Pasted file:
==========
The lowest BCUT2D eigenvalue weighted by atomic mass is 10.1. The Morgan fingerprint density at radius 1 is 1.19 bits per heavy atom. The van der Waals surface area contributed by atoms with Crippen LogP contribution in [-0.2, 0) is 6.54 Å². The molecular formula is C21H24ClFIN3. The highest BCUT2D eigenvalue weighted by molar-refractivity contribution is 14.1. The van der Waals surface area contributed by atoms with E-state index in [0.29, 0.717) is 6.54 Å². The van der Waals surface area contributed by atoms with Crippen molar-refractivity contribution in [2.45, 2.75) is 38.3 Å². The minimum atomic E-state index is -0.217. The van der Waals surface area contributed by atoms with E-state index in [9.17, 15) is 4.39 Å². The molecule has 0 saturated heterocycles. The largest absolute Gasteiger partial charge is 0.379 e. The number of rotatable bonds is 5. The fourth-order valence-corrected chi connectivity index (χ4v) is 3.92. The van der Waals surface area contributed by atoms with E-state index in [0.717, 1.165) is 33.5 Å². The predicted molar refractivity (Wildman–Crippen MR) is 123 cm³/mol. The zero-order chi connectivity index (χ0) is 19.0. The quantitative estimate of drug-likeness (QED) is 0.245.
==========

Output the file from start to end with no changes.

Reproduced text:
The lowest BCUT2D eigenvalue weighted by atomic mass is 10.1. The Morgan fingerprint density at radius 1 is 1.19 bits per heavy atom. The van der Waals surface area contributed by atoms with Crippen LogP contribution in [-0.2, 0) is 6.54 Å². The molecular formula is C21H24ClFIN3. The highest BCUT2D eigenvalue weighted by molar-refractivity contribution is 14.1. The van der Waals surface area contributed by atoms with E-state index in [0.29, 0.717) is 6.54 Å². The van der Waals surface area contributed by atoms with Crippen molar-refractivity contribution in [2.45, 2.75) is 38.3 Å². The minimum atomic E-state index is -0.217. The van der Waals surface area contributed by atoms with E-state index in [9.17, 15) is 4.39 Å². The molecule has 0 saturated heterocycles. The largest absolute Gasteiger partial charge is 0.379 e. The number of rotatable bonds is 5. The fourth-order valence-corrected chi connectivity index (χ4v) is 3.92. The van der Waals surface area contributed by atoms with E-state index in [0.717, 1.165) is 33.5 Å². The predicted molar refractivity (Wildman–Crippen MR) is 123 cm³/mol. The zero-order chi connectivity index (χ0) is 19.0. The quantitative estimate of drug-likeness (QED) is 0.245.